More consumers are calling their credit card companies and asking for better terms, and a new report from LendingTree suggests that credit card companies are cooperating.
The report suggests that the coronavirus (COVID-19) pandemic has been a major factor. The financial hardships caused by the virus have prompted more requests from cardholders, and the report says it’s also a factor in making lenders more lenient.
The report found that 83 percent of cardholders who asked to have their credit card's interest rate reduced had their request granted. The success rate when asking a lender to waive a late fee was even higher -- 88 percent.
Eighty-three percent of cardholders who asked for a higher credit limit received one, which is remarkable since credit card companies unilaterally reduced credit limits for some customers early in the pandemic.
It never hurts to ask
Ninety-two percent of those who asked their credit card company to drop an annual fee had their request granted. Matt Schulz, LendingTree’s chief credit analyst, says the lesson is that it never hurts to ask.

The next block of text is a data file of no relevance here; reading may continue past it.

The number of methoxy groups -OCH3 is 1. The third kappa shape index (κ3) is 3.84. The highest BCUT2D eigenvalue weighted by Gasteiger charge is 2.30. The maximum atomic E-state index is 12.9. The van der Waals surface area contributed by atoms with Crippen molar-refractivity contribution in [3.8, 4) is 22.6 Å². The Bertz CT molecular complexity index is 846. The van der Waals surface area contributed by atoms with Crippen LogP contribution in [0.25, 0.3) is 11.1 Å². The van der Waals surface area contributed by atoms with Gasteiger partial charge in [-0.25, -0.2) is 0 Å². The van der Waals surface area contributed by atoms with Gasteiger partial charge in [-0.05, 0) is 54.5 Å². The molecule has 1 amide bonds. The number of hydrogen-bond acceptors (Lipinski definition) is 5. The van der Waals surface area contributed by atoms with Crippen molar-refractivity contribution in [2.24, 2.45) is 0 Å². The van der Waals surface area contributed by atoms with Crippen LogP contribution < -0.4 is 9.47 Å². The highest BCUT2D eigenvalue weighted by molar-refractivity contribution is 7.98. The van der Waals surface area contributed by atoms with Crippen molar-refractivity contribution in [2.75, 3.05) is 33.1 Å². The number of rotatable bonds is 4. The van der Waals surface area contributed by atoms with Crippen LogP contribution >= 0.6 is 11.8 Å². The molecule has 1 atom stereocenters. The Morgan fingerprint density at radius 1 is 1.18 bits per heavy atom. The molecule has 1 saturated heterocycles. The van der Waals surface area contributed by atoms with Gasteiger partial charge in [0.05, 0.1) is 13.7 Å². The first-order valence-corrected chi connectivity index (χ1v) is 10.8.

"The truth is that people have way more power over their credit card issuer than they realize, and they only need to wield it to save themselves some real money," Schulz said.
But the report makes clear that too few credit card customers are making these kinds of requests. Fewer than half of those with an annual fee card asked for that fee to be waived or reduced in the last year, but almost everyone who asked got a “yes” answer.
Women were more likely than men to speak up and ask for these breaks than in past years and, in most cases, were more likely to have them granted than in previous years. People who experienced a loss of income during the pandemic asked their lenders for help more than those whose income remained the same.
Lenders want to be seen as accommodative
LendingTree found that, for the most part, these requests were met with approvals on the part of the credit card companies, which no doubt wanted to be viewed as helpful during a trying time for the country. But Schulz says consumers shouldn’t wait for an emergency to ask their credit card company for a break.
"It's incredibly important to know that you have options during a global, economy-wrecking pandemic, of course, but it is also a good idea even in the best of times,” he said. “The more fees you can avoid and the more interest rates you can lower, the better — and as this survey shows, often all it takes is a simple phone call to make it happen."